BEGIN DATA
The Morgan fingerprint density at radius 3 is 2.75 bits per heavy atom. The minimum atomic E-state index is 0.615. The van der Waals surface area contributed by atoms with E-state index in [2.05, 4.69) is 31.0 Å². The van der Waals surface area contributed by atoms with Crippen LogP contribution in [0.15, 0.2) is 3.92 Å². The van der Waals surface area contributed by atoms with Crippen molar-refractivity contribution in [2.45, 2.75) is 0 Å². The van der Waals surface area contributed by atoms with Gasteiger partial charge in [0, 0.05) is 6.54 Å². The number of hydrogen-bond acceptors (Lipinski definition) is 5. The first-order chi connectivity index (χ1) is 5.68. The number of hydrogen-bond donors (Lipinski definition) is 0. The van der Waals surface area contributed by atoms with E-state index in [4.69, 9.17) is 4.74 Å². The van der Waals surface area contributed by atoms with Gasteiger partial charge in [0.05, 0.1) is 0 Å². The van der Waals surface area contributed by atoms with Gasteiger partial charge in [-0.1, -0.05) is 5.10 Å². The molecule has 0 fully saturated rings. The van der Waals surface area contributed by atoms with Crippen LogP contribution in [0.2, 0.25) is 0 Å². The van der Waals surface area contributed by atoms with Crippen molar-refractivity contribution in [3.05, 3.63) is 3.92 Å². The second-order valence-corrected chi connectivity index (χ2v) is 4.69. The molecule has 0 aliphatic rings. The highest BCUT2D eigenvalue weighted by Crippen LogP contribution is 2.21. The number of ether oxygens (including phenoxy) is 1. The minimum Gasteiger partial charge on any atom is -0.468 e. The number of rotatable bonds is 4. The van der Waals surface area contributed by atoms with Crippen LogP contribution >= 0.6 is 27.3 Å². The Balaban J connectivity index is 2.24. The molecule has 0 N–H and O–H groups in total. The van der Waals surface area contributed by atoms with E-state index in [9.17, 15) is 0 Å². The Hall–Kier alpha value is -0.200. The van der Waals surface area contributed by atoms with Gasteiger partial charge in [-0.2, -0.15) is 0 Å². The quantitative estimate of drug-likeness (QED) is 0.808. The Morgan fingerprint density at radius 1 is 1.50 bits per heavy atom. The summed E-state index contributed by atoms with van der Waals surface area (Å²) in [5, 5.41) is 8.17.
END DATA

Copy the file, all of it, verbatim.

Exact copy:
The Morgan fingerprint density at radius 3 is 2.75 bits per heavy atom. The minimum atomic E-state index is 0.615. The van der Waals surface area contributed by atoms with E-state index in [2.05, 4.69) is 31.0 Å². The van der Waals surface area contributed by atoms with Crippen LogP contribution in [0.15, 0.2) is 3.92 Å². The van der Waals surface area contributed by atoms with Crippen molar-refractivity contribution in [2.45, 2.75) is 0 Å². The van der Waals surface area contributed by atoms with Gasteiger partial charge in [0, 0.05) is 6.54 Å². The number of hydrogen-bond acceptors (Lipinski definition) is 5. The first-order chi connectivity index (χ1) is 5.68. The number of hydrogen-bond donors (Lipinski definition) is 0. The van der Waals surface area contributed by atoms with E-state index in [4.69, 9.17) is 4.74 Å². The van der Waals surface area contributed by atoms with Gasteiger partial charge in [0.05, 0.1) is 0 Å². The van der Waals surface area contributed by atoms with Gasteiger partial charge in [-0.1, -0.05) is 5.10 Å². The molecule has 0 fully saturated rings. The van der Waals surface area contributed by atoms with Crippen LogP contribution in [0.2, 0.25) is 0 Å². The van der Waals surface area contributed by atoms with Crippen molar-refractivity contribution in [3.05, 3.63) is 3.92 Å². The second-order valence-corrected chi connectivity index (χ2v) is 4.69. The molecule has 0 aliphatic rings. The highest BCUT2D eigenvalue weighted by Crippen LogP contribution is 2.21. The number of ether oxygens (including phenoxy) is 1. The minimum Gasteiger partial charge on any atom is -0.468 e. The number of rotatable bonds is 4. The van der Waals surface area contributed by atoms with Crippen LogP contribution >= 0.6 is 27.3 Å². The Balaban J connectivity index is 2.24. The molecule has 0 N–H and O–H groups in total. The van der Waals surface area contributed by atoms with E-state index in [9.17, 15) is 0 Å². The Hall–Kier alpha value is -0.200. The van der Waals surface area contributed by atoms with Gasteiger partial charge in [-0.2, -0.15) is 0 Å². The quantitative estimate of drug-likeness (QED) is 0.808. The Morgan fingerprint density at radius 1 is 1.50 bits per heavy atom. The summed E-state index contributed by atoms with van der Waals surface area (Å²) in [5, 5.41) is 8.17.